The Federal Trade Commission's (FTC) Used Car Rule requires dealers, not private sellers, to post a Buyers Guide in every used car they offer for sale. The Buyers Guide must tell you:

    •whether the vehicle is being sold "as is" or with a warranty;
    •what percentage of the repair costs a dealer will pay under the warranty;
    •that spoken promises are difficult to enforce;
    •to get all promises in writing;
    •to keep the Buyers Guide for reference after the sale;
    •the major mechanical and electrical systems on the car, including some of the major problems you should look out for; and
    •to ask to have the car inspected by an independent mechanic before you buy.

    Private sellers generally are not covered by the Used Car Rule. Private sales usually are not covered by the "implied warranties" of state law. That means a private sale probably will be on an "as is" basis, unless the purchase agreement with the seller specifically states otherwise. If their is a written contract, the seller must live up to the promises stated in the contract. It sure does not sound to me like the seller here gave the lady a written contract of promises or warranties relating to the car.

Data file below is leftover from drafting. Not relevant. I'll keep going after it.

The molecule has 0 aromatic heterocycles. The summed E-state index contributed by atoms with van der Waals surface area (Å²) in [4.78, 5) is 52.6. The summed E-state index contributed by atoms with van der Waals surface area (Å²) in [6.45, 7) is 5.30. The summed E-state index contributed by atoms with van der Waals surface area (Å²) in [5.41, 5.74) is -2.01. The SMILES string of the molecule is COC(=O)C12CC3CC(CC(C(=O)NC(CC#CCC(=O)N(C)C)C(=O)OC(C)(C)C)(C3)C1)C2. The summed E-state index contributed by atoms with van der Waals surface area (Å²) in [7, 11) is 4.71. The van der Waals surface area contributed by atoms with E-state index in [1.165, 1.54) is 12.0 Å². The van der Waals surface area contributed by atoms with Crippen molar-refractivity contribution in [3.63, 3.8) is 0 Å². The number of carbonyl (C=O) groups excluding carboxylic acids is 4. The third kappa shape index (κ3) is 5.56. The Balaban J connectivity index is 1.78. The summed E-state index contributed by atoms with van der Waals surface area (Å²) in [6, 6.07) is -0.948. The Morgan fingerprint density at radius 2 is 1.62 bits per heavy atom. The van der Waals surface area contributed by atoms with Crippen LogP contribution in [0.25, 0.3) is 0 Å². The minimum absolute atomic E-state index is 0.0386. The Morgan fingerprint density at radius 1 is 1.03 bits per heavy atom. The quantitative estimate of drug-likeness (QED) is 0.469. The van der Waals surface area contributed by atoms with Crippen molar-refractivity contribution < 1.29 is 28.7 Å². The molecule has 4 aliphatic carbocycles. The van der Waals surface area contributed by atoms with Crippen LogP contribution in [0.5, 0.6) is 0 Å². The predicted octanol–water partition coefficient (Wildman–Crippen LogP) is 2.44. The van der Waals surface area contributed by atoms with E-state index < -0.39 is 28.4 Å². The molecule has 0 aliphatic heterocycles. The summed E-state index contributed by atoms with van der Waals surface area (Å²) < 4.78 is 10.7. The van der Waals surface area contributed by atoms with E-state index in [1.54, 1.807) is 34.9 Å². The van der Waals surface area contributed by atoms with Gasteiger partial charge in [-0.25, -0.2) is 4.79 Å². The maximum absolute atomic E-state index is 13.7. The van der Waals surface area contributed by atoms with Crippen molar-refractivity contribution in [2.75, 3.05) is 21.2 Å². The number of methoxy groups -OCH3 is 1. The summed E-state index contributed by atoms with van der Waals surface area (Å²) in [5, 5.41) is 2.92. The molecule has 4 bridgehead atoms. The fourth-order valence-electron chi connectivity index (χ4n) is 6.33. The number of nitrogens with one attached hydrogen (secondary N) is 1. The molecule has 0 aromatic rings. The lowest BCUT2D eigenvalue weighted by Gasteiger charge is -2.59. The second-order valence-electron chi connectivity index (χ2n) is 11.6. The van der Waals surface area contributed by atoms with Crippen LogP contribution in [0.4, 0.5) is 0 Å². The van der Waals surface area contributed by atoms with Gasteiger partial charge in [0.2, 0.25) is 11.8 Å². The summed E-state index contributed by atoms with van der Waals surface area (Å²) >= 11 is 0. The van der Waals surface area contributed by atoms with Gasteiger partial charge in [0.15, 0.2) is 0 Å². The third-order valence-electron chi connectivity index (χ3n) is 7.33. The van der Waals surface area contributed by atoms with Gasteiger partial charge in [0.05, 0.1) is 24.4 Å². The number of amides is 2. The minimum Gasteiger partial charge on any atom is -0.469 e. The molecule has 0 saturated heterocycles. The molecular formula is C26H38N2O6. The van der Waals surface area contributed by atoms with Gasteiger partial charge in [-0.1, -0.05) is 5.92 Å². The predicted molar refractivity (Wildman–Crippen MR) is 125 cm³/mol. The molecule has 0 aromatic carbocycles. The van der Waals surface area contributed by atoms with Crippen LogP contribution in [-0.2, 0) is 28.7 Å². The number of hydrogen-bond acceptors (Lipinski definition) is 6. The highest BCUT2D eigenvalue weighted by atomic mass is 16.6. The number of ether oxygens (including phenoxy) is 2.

You are talking out of you a**!
     
  16. intent

    intent Senior member

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    yeah, fuck her. at this point all i'd do is send a return text. "i'm sorry you're having trouble, but you bought a car in as-is condition sold to you in good faith. the sale is final. good luck."
    This.
     
  17. sonick

    sonick Senior member

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    30 feet or 30 seconds, that's the return policy for personal private transactions.
     
  18. Carlisle Blues

    Carlisle Blues Senior member

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    There could have been an intervening cause that exacerbated the existing condition or even created a new mechanical "problem". This woman could be a huckster out to grab you by the nuts until you pay her to go away. You sold a used car......that makes you a used car salesman. As such, you need to develop that greasy haired, polyester suit, toothy grin and say " I told you girlie, ya shoulda brung it to yer mechanic before you bought the car." You gotta be him...[​IMG]
     
  19. WorkingOnIt

    WorkingOnIt Senior member

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    yeah, fuck her. at this point all i'd do is send a return text.

    "i'm sorry you're having trouble, but you bought a car in as-is condition sold to you in good faith. the sale is final. good luck."


    Based on your latest interaction with her, ^ +1.

    She's just being unreasonable. You have no reason to be a gentleman at this point. Stonewall.
     
  20. Benzito

    Benzito Senior member

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    You probably lost your chance to get a date once the car sold. No reason to pay her anything and rub salt in the wound.